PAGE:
The Reserve Bank has warned that recent competitive tensions in the home loan market are the key driver behind recent risky lending behaviours among the banks.
Speaking at the Melbourne Institute on Friday, RBA assistant governor Michele Bullock explained how a concentrated banking system such as Australia’s – where the major banks share 80 per cent of the market – has its benefits and drawbacks for financial stability.
After outlining that competition and innovation “are to be encouraged”, Ms Bullock balanced her argument by saying that regulators “need to be alert” to any potential implications for financial stability.
The actions taken on housing lending in Australia over the past few years, she said, are an example of how active supervision can address risks that might arise in an environment of heightened competition.
“Over the past few years, the regulators had observed very strong growth in lending to investors for housing. Furthermore, a large share of that lending was interest-only for the first 5-10 years of the loan – that is, the loans were not being amortised for a very long time.
“And this behaviour was being fuelled by competition between the banks. Individual banks were reluctant to pull back because if they did so, the business would go to their competitors.”
Concerned about the financial stability implications of this behaviour if it continued, APRA decided to implement macroprudential measures in 2014, when the 10 per cent speed limit was introduced on investor loan books.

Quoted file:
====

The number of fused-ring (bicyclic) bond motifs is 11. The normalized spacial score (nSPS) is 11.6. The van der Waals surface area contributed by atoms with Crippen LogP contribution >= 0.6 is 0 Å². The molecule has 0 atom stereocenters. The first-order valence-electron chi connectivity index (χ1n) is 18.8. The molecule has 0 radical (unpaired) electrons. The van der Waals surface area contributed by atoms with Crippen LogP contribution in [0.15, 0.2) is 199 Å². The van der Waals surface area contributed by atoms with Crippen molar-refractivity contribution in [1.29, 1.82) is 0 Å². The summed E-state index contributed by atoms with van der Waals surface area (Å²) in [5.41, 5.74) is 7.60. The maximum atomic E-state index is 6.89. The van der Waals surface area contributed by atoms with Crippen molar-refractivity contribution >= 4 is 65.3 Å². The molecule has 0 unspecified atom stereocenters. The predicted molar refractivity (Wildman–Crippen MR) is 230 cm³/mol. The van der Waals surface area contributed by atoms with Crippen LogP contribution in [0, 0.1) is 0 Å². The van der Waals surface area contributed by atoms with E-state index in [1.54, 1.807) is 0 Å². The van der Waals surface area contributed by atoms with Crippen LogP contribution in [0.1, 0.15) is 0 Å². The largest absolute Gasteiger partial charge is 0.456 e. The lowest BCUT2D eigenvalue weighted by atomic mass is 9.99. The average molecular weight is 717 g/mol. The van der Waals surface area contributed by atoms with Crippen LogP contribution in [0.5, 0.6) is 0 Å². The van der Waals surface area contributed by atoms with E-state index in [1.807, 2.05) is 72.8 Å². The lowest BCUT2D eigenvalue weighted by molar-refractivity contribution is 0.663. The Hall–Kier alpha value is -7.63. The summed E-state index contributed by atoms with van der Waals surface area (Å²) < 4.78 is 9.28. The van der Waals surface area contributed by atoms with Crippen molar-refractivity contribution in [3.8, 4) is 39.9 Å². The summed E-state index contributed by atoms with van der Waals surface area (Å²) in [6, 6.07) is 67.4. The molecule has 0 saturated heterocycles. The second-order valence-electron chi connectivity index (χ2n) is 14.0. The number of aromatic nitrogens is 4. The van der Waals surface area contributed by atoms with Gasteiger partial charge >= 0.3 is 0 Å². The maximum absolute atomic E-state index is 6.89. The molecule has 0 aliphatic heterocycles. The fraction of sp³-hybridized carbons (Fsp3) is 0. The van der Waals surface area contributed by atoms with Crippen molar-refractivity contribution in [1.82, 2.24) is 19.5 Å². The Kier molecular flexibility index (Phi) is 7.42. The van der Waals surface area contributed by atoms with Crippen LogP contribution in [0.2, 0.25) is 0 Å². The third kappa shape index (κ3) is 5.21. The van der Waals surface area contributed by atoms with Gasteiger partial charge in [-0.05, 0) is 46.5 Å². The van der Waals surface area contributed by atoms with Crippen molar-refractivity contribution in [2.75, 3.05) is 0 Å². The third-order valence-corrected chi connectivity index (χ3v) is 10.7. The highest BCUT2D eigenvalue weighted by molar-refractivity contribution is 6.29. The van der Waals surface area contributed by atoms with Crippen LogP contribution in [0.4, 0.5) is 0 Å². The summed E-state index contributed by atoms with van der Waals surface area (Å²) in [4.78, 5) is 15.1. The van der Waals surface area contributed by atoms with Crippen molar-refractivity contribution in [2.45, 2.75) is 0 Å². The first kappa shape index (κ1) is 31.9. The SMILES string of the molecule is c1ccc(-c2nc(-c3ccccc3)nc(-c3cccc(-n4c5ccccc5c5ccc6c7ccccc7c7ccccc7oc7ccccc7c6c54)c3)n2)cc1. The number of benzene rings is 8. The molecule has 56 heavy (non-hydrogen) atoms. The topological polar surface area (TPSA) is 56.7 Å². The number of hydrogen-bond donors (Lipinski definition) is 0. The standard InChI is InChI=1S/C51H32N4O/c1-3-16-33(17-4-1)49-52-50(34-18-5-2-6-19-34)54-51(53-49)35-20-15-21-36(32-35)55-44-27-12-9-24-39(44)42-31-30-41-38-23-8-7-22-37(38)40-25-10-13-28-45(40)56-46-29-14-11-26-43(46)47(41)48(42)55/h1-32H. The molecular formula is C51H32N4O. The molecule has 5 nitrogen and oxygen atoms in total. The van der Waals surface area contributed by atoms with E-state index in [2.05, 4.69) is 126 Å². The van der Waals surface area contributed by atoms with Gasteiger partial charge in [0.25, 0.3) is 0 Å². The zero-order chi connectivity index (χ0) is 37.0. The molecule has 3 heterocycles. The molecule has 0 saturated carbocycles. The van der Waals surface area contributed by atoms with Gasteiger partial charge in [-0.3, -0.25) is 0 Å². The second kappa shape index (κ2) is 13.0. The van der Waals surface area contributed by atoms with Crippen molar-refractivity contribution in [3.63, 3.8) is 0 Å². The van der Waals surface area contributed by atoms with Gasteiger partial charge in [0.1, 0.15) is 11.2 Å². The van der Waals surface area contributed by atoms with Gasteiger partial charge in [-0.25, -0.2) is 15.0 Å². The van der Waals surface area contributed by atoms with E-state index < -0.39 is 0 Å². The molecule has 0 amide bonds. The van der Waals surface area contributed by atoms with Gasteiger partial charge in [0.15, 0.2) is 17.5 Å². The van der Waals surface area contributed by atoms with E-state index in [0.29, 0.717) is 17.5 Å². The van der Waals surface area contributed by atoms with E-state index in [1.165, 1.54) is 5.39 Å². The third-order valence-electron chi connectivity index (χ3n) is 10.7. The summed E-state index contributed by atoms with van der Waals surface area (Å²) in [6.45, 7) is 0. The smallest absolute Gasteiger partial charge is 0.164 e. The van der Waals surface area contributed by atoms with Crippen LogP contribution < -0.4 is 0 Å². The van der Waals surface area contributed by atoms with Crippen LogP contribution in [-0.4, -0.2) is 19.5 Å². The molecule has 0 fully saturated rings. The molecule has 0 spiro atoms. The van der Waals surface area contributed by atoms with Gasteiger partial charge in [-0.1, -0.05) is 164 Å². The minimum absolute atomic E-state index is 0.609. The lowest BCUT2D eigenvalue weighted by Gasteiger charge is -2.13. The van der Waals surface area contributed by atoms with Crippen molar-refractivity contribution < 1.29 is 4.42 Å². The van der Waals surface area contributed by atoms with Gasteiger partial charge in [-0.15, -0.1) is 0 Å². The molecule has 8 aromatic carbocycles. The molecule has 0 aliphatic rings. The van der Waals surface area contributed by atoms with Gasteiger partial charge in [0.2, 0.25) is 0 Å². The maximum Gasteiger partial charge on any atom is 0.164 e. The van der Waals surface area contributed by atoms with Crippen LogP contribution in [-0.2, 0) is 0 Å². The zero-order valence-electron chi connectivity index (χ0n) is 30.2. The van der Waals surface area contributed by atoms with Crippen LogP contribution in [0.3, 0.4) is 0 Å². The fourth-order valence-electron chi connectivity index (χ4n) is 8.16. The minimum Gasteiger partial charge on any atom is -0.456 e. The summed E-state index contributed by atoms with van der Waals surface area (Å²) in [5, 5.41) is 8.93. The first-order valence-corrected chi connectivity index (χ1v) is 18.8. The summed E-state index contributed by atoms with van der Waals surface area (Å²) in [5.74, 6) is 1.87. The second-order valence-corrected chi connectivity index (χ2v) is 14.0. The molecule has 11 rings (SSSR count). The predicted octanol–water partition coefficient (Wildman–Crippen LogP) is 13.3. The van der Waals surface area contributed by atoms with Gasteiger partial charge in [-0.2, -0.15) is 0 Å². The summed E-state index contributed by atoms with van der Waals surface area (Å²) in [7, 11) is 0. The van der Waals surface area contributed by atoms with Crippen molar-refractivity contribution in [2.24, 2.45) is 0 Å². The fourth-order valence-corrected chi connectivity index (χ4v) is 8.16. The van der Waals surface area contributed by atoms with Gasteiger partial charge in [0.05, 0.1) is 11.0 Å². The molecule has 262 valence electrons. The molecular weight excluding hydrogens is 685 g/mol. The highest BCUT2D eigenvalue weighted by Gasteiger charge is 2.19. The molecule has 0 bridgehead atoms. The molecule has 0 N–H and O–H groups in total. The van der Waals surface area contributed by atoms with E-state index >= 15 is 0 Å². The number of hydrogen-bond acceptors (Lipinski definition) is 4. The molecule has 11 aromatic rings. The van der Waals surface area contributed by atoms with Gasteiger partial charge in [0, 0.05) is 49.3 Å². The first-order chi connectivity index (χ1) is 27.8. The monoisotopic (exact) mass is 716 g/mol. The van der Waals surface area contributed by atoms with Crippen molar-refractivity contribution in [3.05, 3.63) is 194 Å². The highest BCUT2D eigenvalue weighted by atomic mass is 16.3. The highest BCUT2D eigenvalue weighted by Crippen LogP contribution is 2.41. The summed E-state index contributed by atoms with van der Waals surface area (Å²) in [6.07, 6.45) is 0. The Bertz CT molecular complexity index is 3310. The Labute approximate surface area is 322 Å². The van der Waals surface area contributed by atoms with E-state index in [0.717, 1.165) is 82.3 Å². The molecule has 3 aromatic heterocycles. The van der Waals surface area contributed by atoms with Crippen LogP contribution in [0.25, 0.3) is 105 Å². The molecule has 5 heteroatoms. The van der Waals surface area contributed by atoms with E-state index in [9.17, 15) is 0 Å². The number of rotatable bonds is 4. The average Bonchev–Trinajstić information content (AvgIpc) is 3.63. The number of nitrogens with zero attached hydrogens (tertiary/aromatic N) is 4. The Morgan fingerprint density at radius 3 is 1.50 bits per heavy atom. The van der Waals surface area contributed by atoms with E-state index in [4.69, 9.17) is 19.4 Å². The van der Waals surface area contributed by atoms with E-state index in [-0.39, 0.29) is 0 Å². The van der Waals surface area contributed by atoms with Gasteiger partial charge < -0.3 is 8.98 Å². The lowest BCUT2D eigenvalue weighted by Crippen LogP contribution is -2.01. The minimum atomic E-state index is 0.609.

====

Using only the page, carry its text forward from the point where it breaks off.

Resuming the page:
This has been supported by ASIC’s work on responsible lending and further action from APRA in interest-only lending earlier this year.
“As Wayne Byres (the chairman of APRA) recently highlighted, the concerns that prompted action were not about competition on interest rates or customer service standards. Rather, the concern was that competition was manifesting itself in an erosion of lending standards,” Ms Bullock said.
“Not only were the banks taking on more risk, but households were carrying a higher level of debt that they would have to service, which could be particularly concerning in the event of a shock.
“In other words, it was a financial stability issue not only because of its potential impact on banks' balance sheets, but also because it was increasing the vulnerability of the household sector,” she said
The RBA assistant governor’s comments come after last week’s announcement by APRA on new capital benchmarks for Australia’s banks. Following the basel committee’s guidance on systemically important banks, APRA has now tasked the majors with holding additional capital. The big four must now raise or release around $9 billion of capital by January 2020.
“The higher capital levels and greater intensity of supervision provide confidence that, notwithstanding the systemic importance of the major banks, the Australian financial system is more resilient to shocks than it was in the past,” Ms Bullock said. “But there is still a need to consider what might happen in the event of a bank failure.”
Ms Bullock concluded that the success of global initiatives to address the issues that arise when a bank fails “remain to be seen.”
[Related: CBA ‘has work to do’ on APRA benchmark]